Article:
Nick Flynn’s words sucker-punch me and drag me through Boston’s back-alley construction zones, skimming eruptions of broken glass. Across crumbling and unforgiving asphalt I arrive battered, gutted, laughing, astonished.
What the fuck just happened? I close my eyes, afraid to open them and find that he’s yanked me into a part of myself that I want removed. A dark corner of my insides that I want to cover up, ignore, wish away. Opening my eyes, he shoves a clouded mirror in my face. Poor lighting, stomach aching, Nick Flynn is beside me, handing over a bundle of new spring daffodils, reading a poem, reassuring me that everything will be okay. That we can make anything beautiful if we examine the bullshit with new angles. I trust him. And turn the page.
Flynn’s memoir, Another Bullshit Night in Suck City, isn’t for those with delicate stomachs or iron hearts. Some dive in, only to crawl or flee in the opposite direction after a few short chapters. His words are raw, a song about being lost, about the great lengths we go to in search of understanding and acceptance. It’s too sad, they think. That guy is fucked up, they think. I want to read something happy. And they, all of them, miss out.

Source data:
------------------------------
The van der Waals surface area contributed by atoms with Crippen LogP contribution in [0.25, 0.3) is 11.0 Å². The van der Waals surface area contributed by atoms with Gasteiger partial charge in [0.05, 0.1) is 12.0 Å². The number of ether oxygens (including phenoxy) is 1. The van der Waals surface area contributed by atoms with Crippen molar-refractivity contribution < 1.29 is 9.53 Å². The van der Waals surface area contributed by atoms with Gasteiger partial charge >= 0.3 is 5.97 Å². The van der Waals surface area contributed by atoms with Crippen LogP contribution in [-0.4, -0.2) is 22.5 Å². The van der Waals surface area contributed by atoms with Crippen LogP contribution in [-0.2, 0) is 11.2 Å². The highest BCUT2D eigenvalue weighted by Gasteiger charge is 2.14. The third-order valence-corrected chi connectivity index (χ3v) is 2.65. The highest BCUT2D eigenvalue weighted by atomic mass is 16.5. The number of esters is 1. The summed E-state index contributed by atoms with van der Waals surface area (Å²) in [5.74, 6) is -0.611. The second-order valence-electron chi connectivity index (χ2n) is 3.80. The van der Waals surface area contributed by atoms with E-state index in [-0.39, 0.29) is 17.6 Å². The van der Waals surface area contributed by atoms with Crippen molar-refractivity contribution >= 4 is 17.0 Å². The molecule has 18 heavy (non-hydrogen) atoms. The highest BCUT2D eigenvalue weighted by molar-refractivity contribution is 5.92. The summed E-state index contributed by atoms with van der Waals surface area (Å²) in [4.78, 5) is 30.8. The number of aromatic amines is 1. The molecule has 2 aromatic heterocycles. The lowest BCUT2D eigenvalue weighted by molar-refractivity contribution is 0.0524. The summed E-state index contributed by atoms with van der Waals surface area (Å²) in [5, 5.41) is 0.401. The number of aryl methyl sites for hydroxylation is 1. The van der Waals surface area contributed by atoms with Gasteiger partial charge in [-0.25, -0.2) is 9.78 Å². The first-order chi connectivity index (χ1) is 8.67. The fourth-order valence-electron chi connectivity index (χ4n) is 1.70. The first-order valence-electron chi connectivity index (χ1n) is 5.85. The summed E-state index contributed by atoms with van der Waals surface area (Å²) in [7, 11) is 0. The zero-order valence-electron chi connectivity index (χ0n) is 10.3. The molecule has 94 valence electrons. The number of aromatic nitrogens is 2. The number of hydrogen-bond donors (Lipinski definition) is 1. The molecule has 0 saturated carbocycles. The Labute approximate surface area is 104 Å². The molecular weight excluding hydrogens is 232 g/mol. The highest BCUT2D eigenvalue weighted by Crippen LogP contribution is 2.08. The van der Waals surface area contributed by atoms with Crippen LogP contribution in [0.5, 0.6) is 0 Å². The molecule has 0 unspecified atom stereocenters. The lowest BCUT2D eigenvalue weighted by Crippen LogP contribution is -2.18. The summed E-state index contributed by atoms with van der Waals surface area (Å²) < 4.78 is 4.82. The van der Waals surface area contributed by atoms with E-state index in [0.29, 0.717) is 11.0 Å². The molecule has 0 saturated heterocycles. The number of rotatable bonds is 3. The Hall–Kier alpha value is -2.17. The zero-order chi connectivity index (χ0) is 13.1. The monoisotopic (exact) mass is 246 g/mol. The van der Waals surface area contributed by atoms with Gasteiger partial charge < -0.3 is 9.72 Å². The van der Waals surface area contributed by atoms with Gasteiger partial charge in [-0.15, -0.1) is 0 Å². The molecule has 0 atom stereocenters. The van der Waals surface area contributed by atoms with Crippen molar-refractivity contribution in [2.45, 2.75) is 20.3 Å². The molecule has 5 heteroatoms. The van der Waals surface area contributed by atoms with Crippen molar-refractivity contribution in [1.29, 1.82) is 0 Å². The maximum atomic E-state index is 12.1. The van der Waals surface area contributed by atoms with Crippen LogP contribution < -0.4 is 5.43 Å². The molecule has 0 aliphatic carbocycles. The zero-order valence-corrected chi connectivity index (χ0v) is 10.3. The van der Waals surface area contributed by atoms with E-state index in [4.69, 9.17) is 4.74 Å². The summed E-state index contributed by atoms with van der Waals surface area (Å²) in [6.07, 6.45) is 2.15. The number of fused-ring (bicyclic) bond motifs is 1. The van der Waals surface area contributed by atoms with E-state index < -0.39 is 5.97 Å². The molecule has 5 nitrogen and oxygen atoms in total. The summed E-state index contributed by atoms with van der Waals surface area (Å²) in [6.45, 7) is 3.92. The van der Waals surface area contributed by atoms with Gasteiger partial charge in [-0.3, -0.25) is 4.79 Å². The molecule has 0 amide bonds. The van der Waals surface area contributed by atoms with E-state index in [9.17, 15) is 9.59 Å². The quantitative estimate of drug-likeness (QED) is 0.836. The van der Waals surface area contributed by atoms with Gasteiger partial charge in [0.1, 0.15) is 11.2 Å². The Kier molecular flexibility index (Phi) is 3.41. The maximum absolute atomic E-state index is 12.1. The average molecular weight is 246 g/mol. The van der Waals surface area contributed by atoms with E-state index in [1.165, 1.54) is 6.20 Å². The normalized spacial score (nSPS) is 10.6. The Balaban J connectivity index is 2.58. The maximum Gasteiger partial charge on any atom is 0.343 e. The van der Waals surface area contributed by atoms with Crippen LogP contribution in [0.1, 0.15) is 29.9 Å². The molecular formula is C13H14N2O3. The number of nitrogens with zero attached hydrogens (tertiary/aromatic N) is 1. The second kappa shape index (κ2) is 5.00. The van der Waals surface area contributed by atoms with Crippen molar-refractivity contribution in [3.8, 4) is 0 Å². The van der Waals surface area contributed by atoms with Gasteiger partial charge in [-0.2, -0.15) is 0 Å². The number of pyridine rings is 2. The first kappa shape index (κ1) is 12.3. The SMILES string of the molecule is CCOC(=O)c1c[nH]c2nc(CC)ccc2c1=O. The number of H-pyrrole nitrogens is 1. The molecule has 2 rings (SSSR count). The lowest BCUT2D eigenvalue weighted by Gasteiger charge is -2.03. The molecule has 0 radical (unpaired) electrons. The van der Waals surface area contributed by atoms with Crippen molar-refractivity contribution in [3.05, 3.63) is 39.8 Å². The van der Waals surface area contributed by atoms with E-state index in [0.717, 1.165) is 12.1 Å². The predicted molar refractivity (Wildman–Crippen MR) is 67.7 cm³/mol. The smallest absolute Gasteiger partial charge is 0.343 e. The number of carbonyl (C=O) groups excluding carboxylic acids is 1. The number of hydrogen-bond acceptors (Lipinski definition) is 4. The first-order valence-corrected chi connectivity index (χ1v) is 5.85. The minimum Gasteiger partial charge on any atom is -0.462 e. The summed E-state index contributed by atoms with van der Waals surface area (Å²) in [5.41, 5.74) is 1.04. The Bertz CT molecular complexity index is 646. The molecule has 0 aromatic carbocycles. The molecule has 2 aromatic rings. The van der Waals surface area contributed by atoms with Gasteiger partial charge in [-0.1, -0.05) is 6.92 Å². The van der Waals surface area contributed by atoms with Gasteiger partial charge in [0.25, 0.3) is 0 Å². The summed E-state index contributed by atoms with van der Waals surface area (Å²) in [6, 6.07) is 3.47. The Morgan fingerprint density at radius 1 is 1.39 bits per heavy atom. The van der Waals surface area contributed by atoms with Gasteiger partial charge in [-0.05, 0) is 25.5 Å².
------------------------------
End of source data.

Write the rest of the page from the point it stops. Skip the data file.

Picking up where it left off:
Suck City is the golden ticket to understanding the complexities of being human. From the driver’s seat, Flynn steers us through his story: Absent father. Overworked mother. Suicide. Addiction. Trouble-making. Crime. Poverty. Homelessness. Frustration. Laughter. Despair. Staying afloat. One minute we’re gazing quietly out at the Atlantic, the next, we’re hunched over, clutching a crack pipe in a piss-stained stairwell. Throughout it all, we’re unraveling and picking apart the incidents that brought us here with him.
Though physically absent, Flynn’s father is a heavy presence, a force, an entity that daunts him from the periphery of his own life. Letters penned from prison, WANTED posters featuring his father’s photograph, subtle comparisons to his mother’s boyfriends, Flynn carries it all like a weight. Just a few brutal years after his mother’s suicide, his father reappears as a tangible presence. He’s a hateable, loveable, outrageous mess. A vodka-guzzling racist egomaniac, a thief, a descendant of Narcissus himself, Jonathan Flynn is a self-proclaimed great American writer with an elusive manuscript that may or may not exist outside of his own delusions of grandeur. And he’s now homeless, sleeping outside in the biting cold Northwest winter until a thread of humility leads him into a Boston homeless shelter where his son, Nick Flynn, is employed.
Needless to say, the result is a mindfuck of epic proportions. Anyone who has walked that frayed tightrope between compassion and codependency, held onto regrets so painful they draw blood, ran so fast to escape the past only to find themselves backed us into a corner, will find the horrible beauty and courage in this story a gift beyond value. There is no sap leaking through these pages. No overly self-indulgent martyrdom. Just truth.